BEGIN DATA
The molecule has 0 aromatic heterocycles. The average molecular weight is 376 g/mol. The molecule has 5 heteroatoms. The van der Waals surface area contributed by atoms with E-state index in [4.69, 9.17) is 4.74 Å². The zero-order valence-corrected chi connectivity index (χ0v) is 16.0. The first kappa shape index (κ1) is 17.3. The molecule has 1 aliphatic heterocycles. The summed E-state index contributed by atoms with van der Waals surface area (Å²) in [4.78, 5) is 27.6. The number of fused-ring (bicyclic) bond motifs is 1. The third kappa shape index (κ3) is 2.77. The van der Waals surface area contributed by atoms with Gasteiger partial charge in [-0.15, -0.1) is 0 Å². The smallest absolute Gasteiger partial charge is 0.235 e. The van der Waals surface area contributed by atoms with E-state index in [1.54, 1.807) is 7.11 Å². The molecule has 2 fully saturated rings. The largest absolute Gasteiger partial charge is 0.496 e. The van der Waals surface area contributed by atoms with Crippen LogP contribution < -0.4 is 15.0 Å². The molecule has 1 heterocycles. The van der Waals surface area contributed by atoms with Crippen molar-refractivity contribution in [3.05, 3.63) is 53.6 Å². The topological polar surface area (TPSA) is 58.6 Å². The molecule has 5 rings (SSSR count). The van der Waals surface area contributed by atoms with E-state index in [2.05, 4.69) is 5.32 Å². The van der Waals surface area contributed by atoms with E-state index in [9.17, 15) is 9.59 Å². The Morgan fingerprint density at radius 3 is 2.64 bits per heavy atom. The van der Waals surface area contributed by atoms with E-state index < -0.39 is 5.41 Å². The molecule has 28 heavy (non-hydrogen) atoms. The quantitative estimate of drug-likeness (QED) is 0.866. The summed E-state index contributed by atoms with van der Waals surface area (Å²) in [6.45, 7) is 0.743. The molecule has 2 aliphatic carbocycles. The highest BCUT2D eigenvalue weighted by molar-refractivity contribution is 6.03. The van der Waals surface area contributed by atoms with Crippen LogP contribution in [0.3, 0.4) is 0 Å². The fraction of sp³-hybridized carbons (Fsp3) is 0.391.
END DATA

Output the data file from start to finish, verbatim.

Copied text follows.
The molecule has 0 aromatic heterocycles. The average molecular weight is 376 g/mol. The molecule has 5 heteroatoms. The van der Waals surface area contributed by atoms with E-state index in [4.69, 9.17) is 4.74 Å². The zero-order valence-corrected chi connectivity index (χ0v) is 16.0. The first kappa shape index (κ1) is 17.3. The molecule has 1 aliphatic heterocycles. The summed E-state index contributed by atoms with van der Waals surface area (Å²) in [4.78, 5) is 27.6. The number of fused-ring (bicyclic) bond motifs is 1. The third kappa shape index (κ3) is 2.77. The van der Waals surface area contributed by atoms with Gasteiger partial charge in [-0.15, -0.1) is 0 Å². The smallest absolute Gasteiger partial charge is 0.235 e. The van der Waals surface area contributed by atoms with E-state index in [1.54, 1.807) is 7.11 Å². The molecule has 2 fully saturated rings. The largest absolute Gasteiger partial charge is 0.496 e. The van der Waals surface area contributed by atoms with Crippen LogP contribution < -0.4 is 15.0 Å². The molecule has 1 heterocycles. The van der Waals surface area contributed by atoms with Crippen molar-refractivity contribution in [3.05, 3.63) is 53.6 Å². The topological polar surface area (TPSA) is 58.6 Å². The molecule has 5 rings (SSSR count). The van der Waals surface area contributed by atoms with E-state index in [2.05, 4.69) is 5.32 Å². The van der Waals surface area contributed by atoms with E-state index in [9.17, 15) is 9.59 Å². The Morgan fingerprint density at radius 3 is 2.64 bits per heavy atom. The van der Waals surface area contributed by atoms with E-state index < -0.39 is 5.41 Å². The molecule has 28 heavy (non-hydrogen) atoms. The quantitative estimate of drug-likeness (QED) is 0.866. The summed E-state index contributed by atoms with van der Waals surface area (Å²) in [6.45, 7) is 0.743. The molecule has 2 aliphatic carbocycles. The highest BCUT2D eigenvalue weighted by molar-refractivity contribution is 6.03. The van der Waals surface area contributed by atoms with Crippen LogP contribution in [0.3, 0.4) is 0 Å². The fraction of sp³-hybridized carbons (Fsp3) is 0.391.